Developing your forecasts
Are you getting your small business forecasting right?
Forecasting is an essential part of running a business. Getting your forecasts right can be the difference between success and struggle but it can feel overwhelming; where do you even start?
This guide will help you to understand what forecasts are and how to prepare your finances so your forecasts are as accurate as possible.
This guide will teach you:
- What forecasting is
- The foundations of good forecasting
- The difference between profit and cash flow
- Tips to maintaining accurate forecasting
What is forecasting?
In business, forecasting is:
- Making predictions about the future based on past and present data, plus trend analysis
Forecasting allows you to accurately make decisions about future budgeting.
Without forecasting, it is impossible to make sound decisions relating to the future of your business. Forecasting predicts possible highs or lows in demand and allows you to act accordingly.
Take note: Forecasting should not be confused with foresight. Foresight is exploring a range of future possibilities. It does not rely on the same rigorous data analysis as forecasting.
HOW TO PREPARE FOR FORECASTING FOR SMALL BUSINESS
Establish the foundations
You must understand the financials of your business to be able to forecast accurately.
That means paying attention to your:
- Profit & Loss Statement, asking:
- Can you easily and clearly see core revenue streams?
- Can you easily and clearly identify Gross Profit for each revenue stream?
- Balance Sheet; can you answer the following question for EVERY line on your balance sheet?
- What is it / what does it mean?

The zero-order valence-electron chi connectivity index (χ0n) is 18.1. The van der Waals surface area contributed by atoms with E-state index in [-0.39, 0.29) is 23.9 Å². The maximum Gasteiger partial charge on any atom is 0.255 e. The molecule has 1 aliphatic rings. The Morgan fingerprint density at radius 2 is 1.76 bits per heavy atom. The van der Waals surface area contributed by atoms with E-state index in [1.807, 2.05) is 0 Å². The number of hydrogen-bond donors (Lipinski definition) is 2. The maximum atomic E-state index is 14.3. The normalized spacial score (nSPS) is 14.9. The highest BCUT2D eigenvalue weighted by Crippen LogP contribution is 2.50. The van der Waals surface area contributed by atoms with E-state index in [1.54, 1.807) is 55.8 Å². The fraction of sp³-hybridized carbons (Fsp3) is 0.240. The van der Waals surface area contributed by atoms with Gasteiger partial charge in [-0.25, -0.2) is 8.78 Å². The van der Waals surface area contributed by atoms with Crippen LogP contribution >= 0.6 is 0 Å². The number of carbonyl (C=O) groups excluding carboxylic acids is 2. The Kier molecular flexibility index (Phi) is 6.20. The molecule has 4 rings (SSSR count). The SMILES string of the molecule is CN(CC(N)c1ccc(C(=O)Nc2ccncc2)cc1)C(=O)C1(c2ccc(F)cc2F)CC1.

- Does it feel right?
- Can you prove it?
- Cash Statement
- Your cash statement reflects your profit statement and balance sheet. Simpler is better
- Try to be clear on operating (trading) and non operating (non trading) cashflow
Forecasting for small business is as much about looking back as looking forward. Understanding the finances of your business is essential. Working with a reliable and proactive accountant will help you to understand how your past finances have functioned and how they will affect the future.
Take note: Imagine Accounting recommends you practice what’s known as ‘accrual accounting’, which gives you more accurate results. Talk to our team to find out more.
Understand profit vs cash flow
Profit and cash flow are different. Confusing the two will make forecasting for small business difficult.
- Cash flow: Money going in and coming out of the bank over a period of time
- Profit: What is left over from your trading income after all expenses have been subtracted. Profit is based on accruals, not cash. It includes money owed from debtors.